[Our theme for this month’s posts will be on wildlife in Mongolia.]
One of the more unique wildcats in the world lives in Mongolia: Pallas’s Cat, or the Manul. The Manul is a small wildcat about the size of a domestic housecat, and it lives from Siberia, throughout Mongolia, into parts of China, across the Himalayas, through Central Asia, and as far west as Iran. That said, most of these cats live in Siberia and Mongolia–likely because they are the least populated areas (by humans) than the rest of their range.
The Manul is built for harsh climates. Its fur is the thickest of all felines with an especially dense undercoat, which makes sense if you make your home in Siberia, Mongolia, and the Himalayas. They are fairly solitary creatures, leading to a low reproduction rate (I believe even lower than pandas’). Their kittens are totes adorbs though. I mean, look at them!
If you take a closer look at these cats, you’ll notice that unlike other small cats, their pupils are round rather than vertical slits. Other cats with round pupils are lions and tigers–large predators. One of the reasons for the round pupils on the Manul is to accommodate its wide ranging hunting terrain–snow, steppes, rocky terrain, winter deserts, etc. (Manul eat rodents primarily, such as pika, mice, and smaller marmots.) Another reason for the round pupils is to give the cat a better view of its own predators, such as eagles.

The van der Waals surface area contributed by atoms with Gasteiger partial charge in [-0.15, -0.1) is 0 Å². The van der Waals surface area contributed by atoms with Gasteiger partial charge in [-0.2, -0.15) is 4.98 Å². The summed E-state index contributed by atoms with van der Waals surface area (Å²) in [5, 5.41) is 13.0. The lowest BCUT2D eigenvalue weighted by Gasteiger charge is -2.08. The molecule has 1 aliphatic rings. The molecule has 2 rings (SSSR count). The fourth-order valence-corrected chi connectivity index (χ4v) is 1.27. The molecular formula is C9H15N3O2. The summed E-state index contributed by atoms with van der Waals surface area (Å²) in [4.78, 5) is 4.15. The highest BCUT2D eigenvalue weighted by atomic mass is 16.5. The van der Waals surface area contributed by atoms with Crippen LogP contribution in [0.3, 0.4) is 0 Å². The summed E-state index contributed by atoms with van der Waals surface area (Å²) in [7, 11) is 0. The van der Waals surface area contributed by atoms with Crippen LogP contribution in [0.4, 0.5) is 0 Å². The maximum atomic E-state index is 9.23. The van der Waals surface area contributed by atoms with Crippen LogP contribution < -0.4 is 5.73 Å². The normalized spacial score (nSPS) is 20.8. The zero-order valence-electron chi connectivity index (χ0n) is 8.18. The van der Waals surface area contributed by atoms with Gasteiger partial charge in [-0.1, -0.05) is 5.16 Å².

The Manul faces a few issues that have led to it being endangered, some of which I’ve already mentioned above (loners, small window for reproduction). It has been hunted for its fur and for use in traditional medicine, its habitat overlaps with the grazing lands for domesticated herds, and some of their prey has been eradicated (various reasons). Fortunately, there are conservation efforts in both Mongolia and Russia to counteract these different impacts on the Manul’s life so we can have fluffy chonky bois in the future.